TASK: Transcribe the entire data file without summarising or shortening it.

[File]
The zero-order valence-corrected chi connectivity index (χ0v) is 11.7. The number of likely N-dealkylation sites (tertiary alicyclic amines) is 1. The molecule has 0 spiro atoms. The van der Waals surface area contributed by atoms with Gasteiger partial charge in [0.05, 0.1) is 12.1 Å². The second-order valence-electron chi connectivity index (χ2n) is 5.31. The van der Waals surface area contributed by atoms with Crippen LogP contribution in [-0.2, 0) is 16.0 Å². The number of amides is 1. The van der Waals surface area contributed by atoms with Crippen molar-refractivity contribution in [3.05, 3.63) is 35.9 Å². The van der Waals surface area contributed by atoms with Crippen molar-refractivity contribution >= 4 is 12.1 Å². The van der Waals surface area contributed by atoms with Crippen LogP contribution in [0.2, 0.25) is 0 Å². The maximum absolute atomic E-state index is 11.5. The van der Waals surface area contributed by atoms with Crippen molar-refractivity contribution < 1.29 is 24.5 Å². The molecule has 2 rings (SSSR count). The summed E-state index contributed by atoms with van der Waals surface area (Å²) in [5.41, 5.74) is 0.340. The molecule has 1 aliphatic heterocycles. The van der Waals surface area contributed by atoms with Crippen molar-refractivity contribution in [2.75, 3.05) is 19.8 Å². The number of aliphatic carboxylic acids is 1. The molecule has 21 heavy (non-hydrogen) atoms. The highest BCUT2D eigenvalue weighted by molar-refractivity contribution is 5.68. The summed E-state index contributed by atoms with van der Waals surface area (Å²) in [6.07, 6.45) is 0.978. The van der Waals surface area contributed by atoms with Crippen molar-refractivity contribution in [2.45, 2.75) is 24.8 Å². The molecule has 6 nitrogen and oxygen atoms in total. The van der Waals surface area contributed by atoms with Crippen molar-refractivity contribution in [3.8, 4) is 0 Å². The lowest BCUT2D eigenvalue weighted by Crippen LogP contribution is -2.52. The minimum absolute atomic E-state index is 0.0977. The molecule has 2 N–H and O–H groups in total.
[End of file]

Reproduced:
The zero-order valence-corrected chi connectivity index (χ0v) is 11.7. The number of likely N-dealkylation sites (tertiary alicyclic amines) is 1. The molecule has 0 spiro atoms. The van der Waals surface area contributed by atoms with Gasteiger partial charge in [0.05, 0.1) is 12.1 Å². The second-order valence-electron chi connectivity index (χ2n) is 5.31. The van der Waals surface area contributed by atoms with Crippen LogP contribution in [-0.2, 0) is 16.0 Å². The number of amides is 1. The van der Waals surface area contributed by atoms with Crippen molar-refractivity contribution in [3.05, 3.63) is 35.9 Å². The van der Waals surface area contributed by atoms with Crippen molar-refractivity contribution >= 4 is 12.1 Å². The van der Waals surface area contributed by atoms with Crippen LogP contribution in [0.2, 0.25) is 0 Å². The maximum absolute atomic E-state index is 11.5. The van der Waals surface area contributed by atoms with Crippen molar-refractivity contribution < 1.29 is 24.5 Å². The molecule has 2 rings (SSSR count). The summed E-state index contributed by atoms with van der Waals surface area (Å²) in [5.41, 5.74) is 0.340. The molecule has 1 aliphatic heterocycles. The van der Waals surface area contributed by atoms with Crippen molar-refractivity contribution in [2.75, 3.05) is 19.8 Å². The number of aliphatic carboxylic acids is 1. The molecule has 21 heavy (non-hydrogen) atoms. The highest BCUT2D eigenvalue weighted by molar-refractivity contribution is 5.68. The summed E-state index contributed by atoms with van der Waals surface area (Å²) in [6.07, 6.45) is 0.978. The van der Waals surface area contributed by atoms with Crippen molar-refractivity contribution in [2.45, 2.75) is 24.8 Å². The molecule has 6 nitrogen and oxygen atoms in total. The van der Waals surface area contributed by atoms with Crippen molar-refractivity contribution in [3.8, 4) is 0 Å². The lowest BCUT2D eigenvalue weighted by Crippen LogP contribution is -2.52. The minimum absolute atomic E-state index is 0.0977. The molecule has 2 N–H and O–H groups in total.